3 The Trial of all Crimes, except in Cases of Impeachment, shall be by Jury; and such Trial shall be held in the State where the said Crimes shall have been committed; but when not committed within any State, the Trial shall be at such Place or Places as the Congress may by Law have directed.

If I commit a crime, I am guaranteed the right to a trial by jury, and if I commit that crime in Texas, I cannot be tried for it in Vermont.

SECTION 3. 1 Treason against the United States, shall consist only in levying War against them, or in adhering to their Enemies, giving them Aid and Comfort. No Person shall be convicted of Treason unless on the Testimony of two Witnesses to the same overt Act, or on Confession in open Court.

This protects citizens from being tried for treason just because one person says so. It also defines treason, although in the last fifty years or so, prosecution of treason has become almost nonexistent. During the era of the Vietnam War, thousands of kids demonstrated in favor of our enemies. Cassius Clay, who changed his name to Mohammed Ali about that time, refused to report when he was drafted. Jane Fonda actually went over to North Vietnam and lent them her support. None of these people who comforted our enemies either directly or by burning their draft cards and refusing to serve were ever prosecuted.

2 The Congress shall have Power to declare the Punishment of Treason, but no Attainder of Treason shall work Corruption of Blood, or Forfeiture except during the Life of the Person attainted.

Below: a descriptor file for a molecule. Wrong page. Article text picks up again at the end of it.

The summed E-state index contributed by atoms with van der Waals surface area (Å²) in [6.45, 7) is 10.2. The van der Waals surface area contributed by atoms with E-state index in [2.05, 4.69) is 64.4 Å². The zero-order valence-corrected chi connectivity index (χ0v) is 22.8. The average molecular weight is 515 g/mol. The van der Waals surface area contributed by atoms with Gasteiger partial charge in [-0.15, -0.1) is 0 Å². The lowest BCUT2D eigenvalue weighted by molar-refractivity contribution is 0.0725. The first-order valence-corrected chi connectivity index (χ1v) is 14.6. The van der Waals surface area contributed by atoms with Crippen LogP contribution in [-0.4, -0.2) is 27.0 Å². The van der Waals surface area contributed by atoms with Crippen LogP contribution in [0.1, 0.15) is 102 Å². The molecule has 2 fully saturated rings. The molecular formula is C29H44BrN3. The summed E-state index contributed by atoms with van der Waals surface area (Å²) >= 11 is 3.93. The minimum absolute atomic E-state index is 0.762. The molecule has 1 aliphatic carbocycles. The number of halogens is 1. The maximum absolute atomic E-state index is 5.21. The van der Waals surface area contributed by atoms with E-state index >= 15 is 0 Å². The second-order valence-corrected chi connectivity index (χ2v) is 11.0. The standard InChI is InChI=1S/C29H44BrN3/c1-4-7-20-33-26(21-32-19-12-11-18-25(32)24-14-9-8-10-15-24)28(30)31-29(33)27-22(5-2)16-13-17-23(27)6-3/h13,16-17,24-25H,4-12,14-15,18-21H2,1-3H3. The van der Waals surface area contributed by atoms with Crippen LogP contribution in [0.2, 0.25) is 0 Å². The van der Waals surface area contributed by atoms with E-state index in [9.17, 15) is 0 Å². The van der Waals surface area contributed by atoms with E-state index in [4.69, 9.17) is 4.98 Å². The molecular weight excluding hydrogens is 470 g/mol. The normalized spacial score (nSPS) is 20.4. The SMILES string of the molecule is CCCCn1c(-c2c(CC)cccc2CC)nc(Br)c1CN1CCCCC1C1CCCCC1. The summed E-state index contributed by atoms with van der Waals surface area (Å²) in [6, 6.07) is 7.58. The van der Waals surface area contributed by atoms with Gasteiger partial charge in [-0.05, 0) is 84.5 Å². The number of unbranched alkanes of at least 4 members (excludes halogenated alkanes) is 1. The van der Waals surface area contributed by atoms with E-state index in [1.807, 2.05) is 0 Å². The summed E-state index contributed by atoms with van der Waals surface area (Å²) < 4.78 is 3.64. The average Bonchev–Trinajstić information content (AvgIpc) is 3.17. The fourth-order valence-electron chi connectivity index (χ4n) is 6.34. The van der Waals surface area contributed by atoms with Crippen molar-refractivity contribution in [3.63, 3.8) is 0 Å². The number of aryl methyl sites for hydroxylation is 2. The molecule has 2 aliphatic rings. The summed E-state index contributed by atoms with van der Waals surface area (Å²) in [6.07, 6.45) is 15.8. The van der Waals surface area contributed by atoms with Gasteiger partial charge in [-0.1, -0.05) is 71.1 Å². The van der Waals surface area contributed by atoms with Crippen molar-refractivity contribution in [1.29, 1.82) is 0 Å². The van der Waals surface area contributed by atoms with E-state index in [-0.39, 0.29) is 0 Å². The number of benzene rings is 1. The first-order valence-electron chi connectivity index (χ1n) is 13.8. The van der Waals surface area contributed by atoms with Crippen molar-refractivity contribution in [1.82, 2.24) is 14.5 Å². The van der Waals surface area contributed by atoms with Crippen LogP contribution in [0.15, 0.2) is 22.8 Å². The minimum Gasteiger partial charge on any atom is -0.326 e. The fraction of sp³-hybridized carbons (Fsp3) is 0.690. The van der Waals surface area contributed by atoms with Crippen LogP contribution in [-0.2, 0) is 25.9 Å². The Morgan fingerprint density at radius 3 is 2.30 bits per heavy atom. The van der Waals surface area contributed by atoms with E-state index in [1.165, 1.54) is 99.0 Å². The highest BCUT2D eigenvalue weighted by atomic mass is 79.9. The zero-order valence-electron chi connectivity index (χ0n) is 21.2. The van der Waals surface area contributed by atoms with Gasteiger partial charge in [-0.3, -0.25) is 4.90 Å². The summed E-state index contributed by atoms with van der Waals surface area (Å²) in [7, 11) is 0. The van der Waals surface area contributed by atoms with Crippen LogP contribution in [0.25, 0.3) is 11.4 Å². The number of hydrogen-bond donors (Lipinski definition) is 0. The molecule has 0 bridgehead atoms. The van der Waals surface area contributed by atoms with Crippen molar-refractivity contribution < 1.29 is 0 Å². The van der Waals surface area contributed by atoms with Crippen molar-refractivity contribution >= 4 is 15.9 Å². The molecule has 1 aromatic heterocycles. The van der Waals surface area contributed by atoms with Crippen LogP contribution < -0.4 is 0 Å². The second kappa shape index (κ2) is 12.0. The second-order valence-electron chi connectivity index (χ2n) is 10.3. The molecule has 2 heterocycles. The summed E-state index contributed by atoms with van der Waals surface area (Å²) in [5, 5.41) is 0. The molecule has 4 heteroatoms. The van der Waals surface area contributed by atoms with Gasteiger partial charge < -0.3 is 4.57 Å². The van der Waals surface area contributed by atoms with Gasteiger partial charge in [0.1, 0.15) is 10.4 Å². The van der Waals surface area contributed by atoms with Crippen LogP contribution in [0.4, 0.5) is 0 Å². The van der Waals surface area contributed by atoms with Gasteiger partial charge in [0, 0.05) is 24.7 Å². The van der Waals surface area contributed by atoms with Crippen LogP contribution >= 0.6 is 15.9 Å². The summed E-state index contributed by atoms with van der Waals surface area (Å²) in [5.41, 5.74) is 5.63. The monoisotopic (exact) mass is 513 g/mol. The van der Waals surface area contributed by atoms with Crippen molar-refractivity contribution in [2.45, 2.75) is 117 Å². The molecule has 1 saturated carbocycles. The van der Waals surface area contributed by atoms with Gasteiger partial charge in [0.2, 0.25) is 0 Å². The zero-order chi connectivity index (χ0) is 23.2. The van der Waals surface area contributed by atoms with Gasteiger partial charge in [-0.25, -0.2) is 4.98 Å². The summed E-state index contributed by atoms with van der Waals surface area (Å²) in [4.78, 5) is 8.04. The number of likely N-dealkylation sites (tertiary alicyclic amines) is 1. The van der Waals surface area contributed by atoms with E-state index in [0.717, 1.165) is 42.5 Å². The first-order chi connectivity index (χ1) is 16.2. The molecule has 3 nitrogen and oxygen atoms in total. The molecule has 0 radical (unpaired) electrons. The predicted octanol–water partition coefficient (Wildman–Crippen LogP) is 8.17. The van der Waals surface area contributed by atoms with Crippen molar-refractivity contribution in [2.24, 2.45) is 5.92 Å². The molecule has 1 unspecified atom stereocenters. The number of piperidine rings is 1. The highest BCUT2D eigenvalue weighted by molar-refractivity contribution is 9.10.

This paragraph refers to an old English practice of convicting people of treason without trials. When so convicted, they forfeited all their rights and property, including the right of their heirs to inherit their property or titles. This is strictly forbidden by this provision.

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Benjamin Franklin, exiting Constitutional Convention:

“We’ve given you a republic, if you can keep it.”

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For more information about David N. Walker, click the “About” tab above.

For more information about his books, click on “Books” above.

Contact him at dnwalkertx (at) gmail (dot) com or tweet him at @davidnwalkertx.

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About David N. Walker

David N. Walker is a Christian husband, father and grandfather, a grounded pilot and a near-scratch golfer who had to give up the game because of shoulder problems. A graduate of Duke University, he spent 42 years in the health insurance industry, during which time he traveled much of the United States. He started writing about 20 years ago and has been a member and leader in several writers' groups. Christianity 101: The Simplified Christian Life, the devotional Heaven Sent and the novella series, Fancy, are now available in paperback and in Kindle and Nook formats, as well as through Smashwords and Kobo. See information about both of these by clicking "Books" above.
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2 Responses to The Federal Court System

  1. Sharon Walker says:

    Interesting – especially section 3.2. Keep up this important work, David.

    Liked by 1 person